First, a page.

THE BLOG

I Went For An MSG: Messenger Of God Press Conference. Here's What Happened.

21/01/2015 4:09 PM IST | Updated 15/07/2016 8:24 AM IST
NEW! HIGHLIGHT AND SHARE
Highlight text to share via Facebook and Twitter
Suprateek Chatterjee

"Chai peete hain, yaar. Kitna baat karenge Censor Board ke baare mein."

"Censor Board nahi, cancer board."

[Laughter]

There was a sense of calm and relief in the air in the lobby of the Novotel Hotel in Mumbai on Monday evening, just outside the entrance of its poolside bar. Only two hours before this moment, the same area had been buzzing with infectious, nervous energy. PR professionals, Dera Sacha Sauda members, and the odd policeman walked around with purpose as they set up a press conference for the controversial film MSG: Messenger of God. Starring Dera Sacha Sauda leader Gurmeet Ram Rahim Singh, the film's release had been delayed owing to protests in Punjab and the mass-walkout of 12 senior members from the Central Board of Film Certification, who refused to certify the film before being overruled by the Film Certification Appellate Tribunal (FCAT).

The organisers didn't seem too perturbed as they nonchalantly put some white masking tape on a large cut-out of the film's poster, obscuring the release date which still read 'Jan 16, 2015'. At the back of the room, behind where all the cameras had been set up, was the bar, which had been shuttered down.

A genial, bespectacled man named Aditya 'Insaan' took the mic, explaining how he had joined the Dera in 1991. A doctor by profession (specialising in lasik surgery, amongst other things), he, like everyone else, had been sceptical of 'Guruji' and his sect's various claims of de-addiction and 'miracle cures' back then and was actually in the process of investigating him. "When I realised the good work that the Dera was doing, I became a follower," he said, reeling off a list of achievements including cleanliness drives, de-addiction success stories, and eradicating prostitution ("1500 men have pledged to marry women who were prostitutes," he mentioned, in a tone that underscored how tragic their sacrifice must have been).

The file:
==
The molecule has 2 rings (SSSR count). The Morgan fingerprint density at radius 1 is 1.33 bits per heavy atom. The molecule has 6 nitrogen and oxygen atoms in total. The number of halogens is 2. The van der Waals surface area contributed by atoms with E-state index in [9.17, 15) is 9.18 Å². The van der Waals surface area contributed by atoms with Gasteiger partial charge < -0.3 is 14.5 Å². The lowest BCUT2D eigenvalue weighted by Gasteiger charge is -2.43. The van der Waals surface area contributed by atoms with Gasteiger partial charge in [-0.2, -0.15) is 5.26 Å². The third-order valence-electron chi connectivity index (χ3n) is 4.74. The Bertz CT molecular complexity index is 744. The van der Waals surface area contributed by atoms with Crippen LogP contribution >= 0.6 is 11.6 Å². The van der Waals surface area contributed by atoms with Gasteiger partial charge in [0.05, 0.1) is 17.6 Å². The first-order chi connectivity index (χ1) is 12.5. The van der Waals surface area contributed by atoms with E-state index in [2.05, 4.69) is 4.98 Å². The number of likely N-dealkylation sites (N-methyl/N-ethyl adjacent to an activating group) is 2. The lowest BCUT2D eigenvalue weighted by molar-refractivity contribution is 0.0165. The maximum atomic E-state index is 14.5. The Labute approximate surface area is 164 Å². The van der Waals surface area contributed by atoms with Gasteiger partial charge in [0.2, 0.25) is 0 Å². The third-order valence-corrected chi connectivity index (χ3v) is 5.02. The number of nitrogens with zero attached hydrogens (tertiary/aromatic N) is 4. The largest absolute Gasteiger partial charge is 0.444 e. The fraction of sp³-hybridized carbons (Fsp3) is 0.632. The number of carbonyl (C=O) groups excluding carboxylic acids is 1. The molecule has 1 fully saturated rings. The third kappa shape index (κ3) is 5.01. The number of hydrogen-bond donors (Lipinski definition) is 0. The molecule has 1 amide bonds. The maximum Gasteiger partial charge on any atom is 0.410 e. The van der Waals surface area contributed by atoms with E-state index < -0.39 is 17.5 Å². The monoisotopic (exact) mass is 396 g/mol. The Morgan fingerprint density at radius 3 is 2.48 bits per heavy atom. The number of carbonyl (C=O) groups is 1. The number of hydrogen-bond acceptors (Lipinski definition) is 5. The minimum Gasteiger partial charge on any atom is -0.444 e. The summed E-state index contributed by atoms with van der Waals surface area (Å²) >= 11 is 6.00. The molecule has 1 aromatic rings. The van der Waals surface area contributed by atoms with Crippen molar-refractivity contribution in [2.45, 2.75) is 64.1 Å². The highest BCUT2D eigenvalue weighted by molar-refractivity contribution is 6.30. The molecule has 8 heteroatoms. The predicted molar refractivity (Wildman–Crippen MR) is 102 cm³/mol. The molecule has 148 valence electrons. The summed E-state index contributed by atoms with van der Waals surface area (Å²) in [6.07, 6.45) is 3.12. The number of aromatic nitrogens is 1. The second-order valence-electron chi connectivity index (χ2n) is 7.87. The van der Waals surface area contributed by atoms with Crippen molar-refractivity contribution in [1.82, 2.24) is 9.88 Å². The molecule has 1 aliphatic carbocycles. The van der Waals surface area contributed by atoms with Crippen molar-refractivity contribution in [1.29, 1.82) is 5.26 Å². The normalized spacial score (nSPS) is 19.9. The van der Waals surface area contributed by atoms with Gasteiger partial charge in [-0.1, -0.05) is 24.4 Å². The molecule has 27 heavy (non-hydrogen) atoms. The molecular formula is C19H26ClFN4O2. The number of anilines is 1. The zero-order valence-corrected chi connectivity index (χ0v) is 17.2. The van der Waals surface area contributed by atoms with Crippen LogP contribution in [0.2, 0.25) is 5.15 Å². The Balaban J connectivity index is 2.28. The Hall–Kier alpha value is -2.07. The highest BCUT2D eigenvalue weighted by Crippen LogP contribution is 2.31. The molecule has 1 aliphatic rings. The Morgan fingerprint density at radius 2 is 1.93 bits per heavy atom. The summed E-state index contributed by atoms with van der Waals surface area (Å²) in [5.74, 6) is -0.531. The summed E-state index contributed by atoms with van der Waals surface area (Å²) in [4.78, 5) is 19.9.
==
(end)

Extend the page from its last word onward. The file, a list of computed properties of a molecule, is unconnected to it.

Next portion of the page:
He also waxed eloquent about Guruji's many achievements, which included everything from being an expert automobile designer who makes better cars than DC to being an Olympic-level athlete in a number of sports (why doesn't he win a couple of medals for India, then?), all without any real evidence, of course. He spoke about his 'miracle' treatments, which he stressed need to be understood by all with "an open mind." Meanwhile, the all-powerful, uber-disciplined Guruji seemed, at this point, to be half an hour late for his own press conference and was conspicuous by his absence.

Let me be very clear about where I stand with regards to this film right away, which Mr Aditya 'Insaan' subsequently described as "probably the most talked about film of this decade." MSG: Messenger of God, aside from being an affront to aesthetics, seems to be a glorified propaganda film doubling as an advertisement the Dera Sacha Sauda. While the Dera, which (according to Wikipedia) boasts a worldwide following of 50 million, undoubtedly seems to be doing some good work, they do seem to possess a number of problematic and regressive attitudes, such as their absolute intolerance of homosexuality (their website calls it a social stigma that must be eradicated). Moreover, the film itself looks like a vanity project for Gurmeet Ram Rahim Singh, who has been accused of rape, castration, and murder, amongst other things.

Free-speech enthusiasts who participate in knee-jerk internet bantering might support the film, but it's quite obvious to any sensible mind that the world won't suffer much if it doesn't release, to say the least. Already, the film has sparked off such controversy in Punjab and Haryana that it threatens to turn into an uncontrollable law-and-order situation. This has led to the film being banned in Punjab and section 144 (banning assembly of more than four or five people at a place) being imposed in Sirsa, Haryana, where the sect has its headquarters.

Finally, about 40 minutes later, the Guruji arrived, clad in a tight black tee embroidered with copious amounts of bling, colourful pyjamas, and shiny black basketball sneakers. People in the room applauded and photographers rushed to take their shots. As he settled down in the front row, we were shown the trailer for MSG: Messenger of God, which has so far been watched by over 2.5 million people on YouTube. Following that, we were also shown videos of three songs from the film: Desh, Ram Ram, and Never Ever (a hilarious P-Diddy-style rap 'song' with indecipherable lyrics).